SLIPPERY SOLUTION

SLIPPERY SOLUTION

Grose, Thomas

BIOENGINEERING

LAMPREY EELS are among the most primitive offish. Nevertheless, researchers at the University of Maryland and at Johns Hopkins University are studying the serpentine critters in hopes of developing a neuroimplant that could help the paralyzed walk. Ralph Etienne-Cummings, an electrical engineer at Johns Hopkins, and Avis H. Cohen, a Maryland biologist, are working with lamprey spinal cords not only because they’re easy to study but also because they control locomotion in a way that’s very similar to human cords. Moreover, the eel spine can be removed and kept alive in a solution, yet still be induced to send nerve signals -just like a live fish.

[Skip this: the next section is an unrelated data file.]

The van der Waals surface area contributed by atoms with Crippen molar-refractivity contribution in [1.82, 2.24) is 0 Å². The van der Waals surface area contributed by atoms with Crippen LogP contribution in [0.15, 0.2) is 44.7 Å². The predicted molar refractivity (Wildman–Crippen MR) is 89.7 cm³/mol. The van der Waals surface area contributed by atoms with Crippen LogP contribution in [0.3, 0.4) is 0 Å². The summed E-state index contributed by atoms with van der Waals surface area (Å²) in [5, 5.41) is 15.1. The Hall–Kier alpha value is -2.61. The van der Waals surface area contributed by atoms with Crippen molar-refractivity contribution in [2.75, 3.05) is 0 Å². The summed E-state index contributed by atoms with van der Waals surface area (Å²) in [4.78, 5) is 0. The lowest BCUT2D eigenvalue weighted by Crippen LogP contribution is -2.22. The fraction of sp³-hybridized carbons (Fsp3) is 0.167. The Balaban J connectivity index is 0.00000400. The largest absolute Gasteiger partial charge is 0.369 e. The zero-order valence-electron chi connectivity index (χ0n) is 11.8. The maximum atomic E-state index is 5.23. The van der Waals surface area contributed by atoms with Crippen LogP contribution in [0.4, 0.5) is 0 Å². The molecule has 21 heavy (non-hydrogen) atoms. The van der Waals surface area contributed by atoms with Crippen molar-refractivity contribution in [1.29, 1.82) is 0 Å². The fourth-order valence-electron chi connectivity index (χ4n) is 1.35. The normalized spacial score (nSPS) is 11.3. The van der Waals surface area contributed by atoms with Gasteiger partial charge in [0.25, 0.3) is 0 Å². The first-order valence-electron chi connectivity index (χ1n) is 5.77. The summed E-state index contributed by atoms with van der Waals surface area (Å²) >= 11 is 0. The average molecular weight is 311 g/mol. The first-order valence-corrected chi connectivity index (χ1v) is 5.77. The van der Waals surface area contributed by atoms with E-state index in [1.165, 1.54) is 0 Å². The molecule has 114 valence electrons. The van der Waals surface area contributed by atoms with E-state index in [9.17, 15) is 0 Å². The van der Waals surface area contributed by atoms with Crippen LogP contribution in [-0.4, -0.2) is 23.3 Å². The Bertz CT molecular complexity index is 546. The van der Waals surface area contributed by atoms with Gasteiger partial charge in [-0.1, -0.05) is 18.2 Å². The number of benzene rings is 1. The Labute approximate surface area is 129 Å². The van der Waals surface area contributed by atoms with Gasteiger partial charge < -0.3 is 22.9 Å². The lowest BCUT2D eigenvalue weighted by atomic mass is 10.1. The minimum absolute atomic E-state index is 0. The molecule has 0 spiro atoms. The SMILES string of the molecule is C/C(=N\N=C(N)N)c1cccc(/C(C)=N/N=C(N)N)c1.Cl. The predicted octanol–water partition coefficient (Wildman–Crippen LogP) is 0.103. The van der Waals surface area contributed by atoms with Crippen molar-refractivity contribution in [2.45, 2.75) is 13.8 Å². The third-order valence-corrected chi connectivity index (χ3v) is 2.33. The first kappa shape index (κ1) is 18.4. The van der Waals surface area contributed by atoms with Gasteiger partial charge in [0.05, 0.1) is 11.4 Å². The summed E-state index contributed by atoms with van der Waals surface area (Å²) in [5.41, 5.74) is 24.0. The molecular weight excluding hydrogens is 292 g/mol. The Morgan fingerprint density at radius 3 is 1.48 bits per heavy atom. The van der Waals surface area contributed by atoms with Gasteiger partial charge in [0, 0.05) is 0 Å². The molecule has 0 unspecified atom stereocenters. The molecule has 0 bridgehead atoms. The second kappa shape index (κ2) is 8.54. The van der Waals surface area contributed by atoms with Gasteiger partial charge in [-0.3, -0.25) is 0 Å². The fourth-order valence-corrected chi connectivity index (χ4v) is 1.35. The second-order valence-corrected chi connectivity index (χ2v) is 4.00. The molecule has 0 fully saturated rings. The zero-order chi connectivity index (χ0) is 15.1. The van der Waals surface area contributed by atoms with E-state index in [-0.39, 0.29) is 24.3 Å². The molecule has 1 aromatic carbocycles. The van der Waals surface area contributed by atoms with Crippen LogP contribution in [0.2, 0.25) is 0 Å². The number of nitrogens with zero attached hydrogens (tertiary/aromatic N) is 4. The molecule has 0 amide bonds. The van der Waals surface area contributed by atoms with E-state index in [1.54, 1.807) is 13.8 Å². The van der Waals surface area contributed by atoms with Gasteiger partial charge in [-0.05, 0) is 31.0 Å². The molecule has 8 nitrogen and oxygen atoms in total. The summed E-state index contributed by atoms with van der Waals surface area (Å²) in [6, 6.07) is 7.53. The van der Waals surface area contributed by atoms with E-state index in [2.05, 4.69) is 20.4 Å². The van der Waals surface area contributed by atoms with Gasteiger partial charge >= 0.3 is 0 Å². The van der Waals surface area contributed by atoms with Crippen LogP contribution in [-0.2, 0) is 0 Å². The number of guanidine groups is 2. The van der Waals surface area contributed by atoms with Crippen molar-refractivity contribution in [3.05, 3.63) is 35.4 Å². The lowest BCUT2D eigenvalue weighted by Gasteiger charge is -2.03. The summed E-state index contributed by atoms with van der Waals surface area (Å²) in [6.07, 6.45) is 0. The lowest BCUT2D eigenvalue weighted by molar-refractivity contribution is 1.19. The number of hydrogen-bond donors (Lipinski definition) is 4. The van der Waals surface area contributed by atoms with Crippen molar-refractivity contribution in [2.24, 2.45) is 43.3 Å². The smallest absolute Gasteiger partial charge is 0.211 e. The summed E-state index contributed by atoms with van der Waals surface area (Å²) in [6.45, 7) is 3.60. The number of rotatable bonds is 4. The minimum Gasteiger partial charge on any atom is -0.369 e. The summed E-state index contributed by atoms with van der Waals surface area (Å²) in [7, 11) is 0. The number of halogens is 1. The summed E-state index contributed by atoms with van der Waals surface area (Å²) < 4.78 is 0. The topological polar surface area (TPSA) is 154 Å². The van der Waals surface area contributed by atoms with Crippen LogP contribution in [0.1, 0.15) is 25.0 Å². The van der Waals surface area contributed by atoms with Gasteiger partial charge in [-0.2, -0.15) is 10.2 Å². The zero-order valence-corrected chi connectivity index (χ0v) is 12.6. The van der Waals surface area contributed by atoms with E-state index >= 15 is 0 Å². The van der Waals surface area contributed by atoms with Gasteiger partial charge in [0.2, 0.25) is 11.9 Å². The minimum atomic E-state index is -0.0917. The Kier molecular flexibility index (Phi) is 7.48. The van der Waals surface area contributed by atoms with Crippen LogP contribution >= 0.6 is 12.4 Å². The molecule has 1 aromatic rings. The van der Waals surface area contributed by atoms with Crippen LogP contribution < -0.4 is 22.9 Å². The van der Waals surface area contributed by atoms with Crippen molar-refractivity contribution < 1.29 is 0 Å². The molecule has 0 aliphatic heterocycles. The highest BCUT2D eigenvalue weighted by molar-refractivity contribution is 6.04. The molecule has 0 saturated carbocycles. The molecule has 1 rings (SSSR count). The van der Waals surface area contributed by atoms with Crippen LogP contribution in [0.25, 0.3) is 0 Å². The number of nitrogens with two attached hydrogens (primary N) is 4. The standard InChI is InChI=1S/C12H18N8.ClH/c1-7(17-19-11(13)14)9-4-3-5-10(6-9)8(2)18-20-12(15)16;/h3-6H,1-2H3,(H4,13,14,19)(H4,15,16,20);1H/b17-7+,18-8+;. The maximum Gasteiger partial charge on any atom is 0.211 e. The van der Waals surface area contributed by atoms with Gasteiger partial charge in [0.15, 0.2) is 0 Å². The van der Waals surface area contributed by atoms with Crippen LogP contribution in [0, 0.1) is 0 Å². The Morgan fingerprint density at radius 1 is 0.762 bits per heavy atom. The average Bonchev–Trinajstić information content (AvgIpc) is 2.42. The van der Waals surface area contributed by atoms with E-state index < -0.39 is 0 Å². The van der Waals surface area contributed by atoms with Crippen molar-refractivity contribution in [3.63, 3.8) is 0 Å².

Most research to help the paralyzed walk focuses on stimulating the muscles directly. Etienne-Cummings and Cohen think they can design a microchip to control the nerves that control the muscles. When a spinal column is severed, the central pattern generators that process brain signals and move our legs are cut off from those signals. The researchers’ goal is a neuro-implant that will mimic the brain signals, thus activating the generators. If they succeed with the eels, they’ll move on to small mammals. A human chip, however, is at least a decade away. -TG

Copyright American Society for Engineering Education Mar 2005

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